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Redesigning the School Report Card (Short)

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by

Dave Moyer

on 18 May 2014

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Transcript of Redesigning the School Report Card (Short)

Redesigning the Hawaii School Report Card
What and Why?
Which Data Are Most Important?
How do you like to look at data?
We have many options for presenting data in reports. I'm interested in learning which formats you're most comfortable with.
How do you want these data delivered?
Summer 2014
Our Starting Point
Federal law requires states and school districts to prepare reports for each school that summarizes the school's performance over the past year.

This document summarizes:
Achievement
broken out by student group
Our latest school accountability
classifications
Retention Rates
College Going and Credit Accumulation
Teacher's Credentials
NAEP Scores
Why change things?
The data are changing
We've moved from a No Child Left Behind Accountability System to a system called Strive HI
The new system is far more holistic, and includes a much more representative set of measures
We have more tools at our disposal to create
high-quality reports
We believe we can do better
We think these compliance reports could become something more, and we want to do a better job of sharing data with the community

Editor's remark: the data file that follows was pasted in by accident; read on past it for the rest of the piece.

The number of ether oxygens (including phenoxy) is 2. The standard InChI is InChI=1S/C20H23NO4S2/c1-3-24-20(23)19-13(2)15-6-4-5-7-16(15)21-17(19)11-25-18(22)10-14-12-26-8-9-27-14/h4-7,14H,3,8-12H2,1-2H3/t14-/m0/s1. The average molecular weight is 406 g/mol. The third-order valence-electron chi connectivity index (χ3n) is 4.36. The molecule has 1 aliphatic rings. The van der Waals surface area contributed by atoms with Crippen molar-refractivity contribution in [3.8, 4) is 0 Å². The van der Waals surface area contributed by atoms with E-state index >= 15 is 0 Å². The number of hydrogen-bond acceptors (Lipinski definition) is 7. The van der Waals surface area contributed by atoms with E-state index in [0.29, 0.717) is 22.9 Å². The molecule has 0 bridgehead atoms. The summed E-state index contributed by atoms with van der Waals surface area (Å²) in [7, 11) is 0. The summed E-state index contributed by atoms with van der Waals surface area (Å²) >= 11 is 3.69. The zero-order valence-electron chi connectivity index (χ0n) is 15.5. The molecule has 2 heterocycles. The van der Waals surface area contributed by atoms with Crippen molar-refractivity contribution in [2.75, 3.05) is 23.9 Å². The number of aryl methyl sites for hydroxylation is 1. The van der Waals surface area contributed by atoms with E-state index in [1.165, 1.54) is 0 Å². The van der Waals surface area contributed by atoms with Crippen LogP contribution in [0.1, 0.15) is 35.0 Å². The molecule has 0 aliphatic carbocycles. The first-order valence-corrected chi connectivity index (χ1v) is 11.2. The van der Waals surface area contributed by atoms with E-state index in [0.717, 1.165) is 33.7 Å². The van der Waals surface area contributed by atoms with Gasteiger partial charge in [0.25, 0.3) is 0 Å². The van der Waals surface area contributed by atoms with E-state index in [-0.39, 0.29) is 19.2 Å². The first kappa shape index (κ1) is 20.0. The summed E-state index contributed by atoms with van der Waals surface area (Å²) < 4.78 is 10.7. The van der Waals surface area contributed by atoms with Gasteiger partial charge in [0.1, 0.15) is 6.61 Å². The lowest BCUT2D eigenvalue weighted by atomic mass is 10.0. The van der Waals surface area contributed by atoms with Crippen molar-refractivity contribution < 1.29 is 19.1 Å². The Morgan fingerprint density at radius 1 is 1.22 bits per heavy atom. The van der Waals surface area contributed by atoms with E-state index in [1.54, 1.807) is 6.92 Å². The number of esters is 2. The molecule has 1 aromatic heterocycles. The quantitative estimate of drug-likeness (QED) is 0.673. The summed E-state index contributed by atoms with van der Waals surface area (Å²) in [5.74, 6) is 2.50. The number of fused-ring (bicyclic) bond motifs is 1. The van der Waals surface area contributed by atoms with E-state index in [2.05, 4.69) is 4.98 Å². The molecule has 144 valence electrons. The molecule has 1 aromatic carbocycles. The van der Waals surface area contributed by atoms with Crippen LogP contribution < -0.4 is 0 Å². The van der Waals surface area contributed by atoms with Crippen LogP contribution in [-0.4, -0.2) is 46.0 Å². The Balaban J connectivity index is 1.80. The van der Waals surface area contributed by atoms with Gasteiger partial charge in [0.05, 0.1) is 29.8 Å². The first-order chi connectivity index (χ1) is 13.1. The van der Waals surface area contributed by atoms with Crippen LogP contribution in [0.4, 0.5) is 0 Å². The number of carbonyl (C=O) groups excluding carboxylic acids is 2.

My Task (with your help)
Figure out which data are meaningful
Determine how best to represent those data
Learn how to deliver those data the best
Point A
Point B
Point C
Point D
Point E
People consume information in different ways. What type of learner are you?
I need a hard copy
My whole life is online
One of the easiest and most traditional ways to distribute information has been in paper copies of reports sent to schools.

Parents and community members can access those documents in schools or can put the finished copies online for people to print themselves.
Many of us use the internet regularly but still print out the things that need close attention.

Having data online allows us to share more and also allows for the user to customize what she wants better. The downside is that translating the web to the printed page can sometimes be hard.
Hybrid
The Most Common
Common, but also commonly misread
Uncommon, but can be useful
Tables are very common. We see them all the time and understand how to read them. They help us look up exact values, but require some close reading to discern patterns from.
Tables
Bar Charts
Bar charts do a nice job of helping us compare values and sort out patterns visually.

These might be the second most common chart form.
Line
Scatterplot
Sparklines
Histogram
2009 2010 2011 2012 2013 2014
5
10
15
20
Line charts do a great job of plotting data over time, and are very common in our daily lives. The tradeoff can be that the trend sometimes overwhelms the individual data points.
Stacked Bar